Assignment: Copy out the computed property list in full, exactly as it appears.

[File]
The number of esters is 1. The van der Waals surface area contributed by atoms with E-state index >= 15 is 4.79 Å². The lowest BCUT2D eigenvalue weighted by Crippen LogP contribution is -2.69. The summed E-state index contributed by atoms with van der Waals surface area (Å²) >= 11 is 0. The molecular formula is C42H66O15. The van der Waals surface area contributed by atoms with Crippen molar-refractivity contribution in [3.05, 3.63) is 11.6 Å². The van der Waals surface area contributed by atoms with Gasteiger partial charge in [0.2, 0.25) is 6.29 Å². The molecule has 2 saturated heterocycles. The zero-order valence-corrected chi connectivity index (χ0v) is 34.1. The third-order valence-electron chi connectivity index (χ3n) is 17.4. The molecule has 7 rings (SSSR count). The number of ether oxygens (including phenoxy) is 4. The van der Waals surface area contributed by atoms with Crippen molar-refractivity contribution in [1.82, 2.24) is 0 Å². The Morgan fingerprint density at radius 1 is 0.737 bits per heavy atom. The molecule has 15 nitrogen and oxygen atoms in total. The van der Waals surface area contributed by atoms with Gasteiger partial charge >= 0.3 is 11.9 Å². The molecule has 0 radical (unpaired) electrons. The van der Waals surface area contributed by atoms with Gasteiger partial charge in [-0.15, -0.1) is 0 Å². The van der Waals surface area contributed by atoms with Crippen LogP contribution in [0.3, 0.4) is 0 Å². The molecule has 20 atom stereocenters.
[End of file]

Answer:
The number of esters is 1. The van der Waals surface area contributed by atoms with E-state index >= 15 is 4.79 Å². The lowest BCUT2D eigenvalue weighted by Crippen LogP contribution is -2.69. The summed E-state index contributed by atoms with van der Waals surface area (Å²) >= 11 is 0. The molecular formula is C42H66O15. The van der Waals surface area contributed by atoms with Crippen molar-refractivity contribution in [3.05, 3.63) is 11.6 Å². The van der Waals surface area contributed by atoms with Gasteiger partial charge in [0.2, 0.25) is 6.29 Å². The molecule has 2 saturated heterocycles. The zero-order valence-corrected chi connectivity index (χ0v) is 34.1. The third-order valence-electron chi connectivity index (χ3n) is 17.4. The molecule has 7 rings (SSSR count). The number of ether oxygens (including phenoxy) is 4. The van der Waals surface area contributed by atoms with Crippen molar-refractivity contribution in [1.82, 2.24) is 0 Å². The Morgan fingerprint density at radius 1 is 0.737 bits per heavy atom. The molecule has 15 nitrogen and oxygen atoms in total. The van der Waals surface area contributed by atoms with Gasteiger partial charge >= 0.3 is 11.9 Å². The molecule has 0 radical (unpaired) electrons. The van der Waals surface area contributed by atoms with Gasteiger partial charge in [-0.15, -0.1) is 0 Å². The van der Waals surface area contributed by atoms with Crippen LogP contribution in [0.3, 0.4) is 0 Å². The molecule has 20 atom stereocenters.